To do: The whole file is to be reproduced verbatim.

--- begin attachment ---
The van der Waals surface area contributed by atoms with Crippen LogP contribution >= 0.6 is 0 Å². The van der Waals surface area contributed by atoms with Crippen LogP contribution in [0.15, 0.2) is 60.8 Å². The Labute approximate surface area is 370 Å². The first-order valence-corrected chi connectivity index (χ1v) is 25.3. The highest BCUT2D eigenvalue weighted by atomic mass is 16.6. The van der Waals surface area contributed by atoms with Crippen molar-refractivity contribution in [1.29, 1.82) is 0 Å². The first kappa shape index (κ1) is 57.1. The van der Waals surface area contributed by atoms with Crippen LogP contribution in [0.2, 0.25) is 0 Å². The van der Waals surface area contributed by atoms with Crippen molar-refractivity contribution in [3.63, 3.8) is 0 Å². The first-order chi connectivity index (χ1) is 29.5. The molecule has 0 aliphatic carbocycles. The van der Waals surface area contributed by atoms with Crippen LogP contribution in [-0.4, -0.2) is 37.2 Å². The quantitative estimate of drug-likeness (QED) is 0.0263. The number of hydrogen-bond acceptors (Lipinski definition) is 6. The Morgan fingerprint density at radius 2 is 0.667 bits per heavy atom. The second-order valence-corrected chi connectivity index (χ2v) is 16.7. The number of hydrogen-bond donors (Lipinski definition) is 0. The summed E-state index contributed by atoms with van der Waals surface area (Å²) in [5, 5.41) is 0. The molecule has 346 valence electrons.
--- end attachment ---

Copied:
The van der Waals surface area contributed by atoms with Crippen LogP contribution >= 0.6 is 0 Å². The van der Waals surface area contributed by atoms with Crippen LogP contribution in [0.15, 0.2) is 60.8 Å². The Labute approximate surface area is 370 Å². The first-order valence-corrected chi connectivity index (χ1v) is 25.3. The highest BCUT2D eigenvalue weighted by atomic mass is 16.6. The van der Waals surface area contributed by atoms with Crippen molar-refractivity contribution in [1.29, 1.82) is 0 Å². The first kappa shape index (κ1) is 57.1. The van der Waals surface area contributed by atoms with Crippen LogP contribution in [0.2, 0.25) is 0 Å². The van der Waals surface area contributed by atoms with Crippen molar-refractivity contribution in [3.63, 3.8) is 0 Å². The first-order chi connectivity index (χ1) is 29.5. The molecule has 0 aliphatic carbocycles. The van der Waals surface area contributed by atoms with Crippen LogP contribution in [-0.4, -0.2) is 37.2 Å². The quantitative estimate of drug-likeness (QED) is 0.0263. The number of hydrogen-bond acceptors (Lipinski definition) is 6. The Morgan fingerprint density at radius 2 is 0.667 bits per heavy atom. The second-order valence-corrected chi connectivity index (χ2v) is 16.7. The number of hydrogen-bond donors (Lipinski definition) is 0. The summed E-state index contributed by atoms with van der Waals surface area (Å²) in [5, 5.41) is 0. The molecule has 346 valence electrons.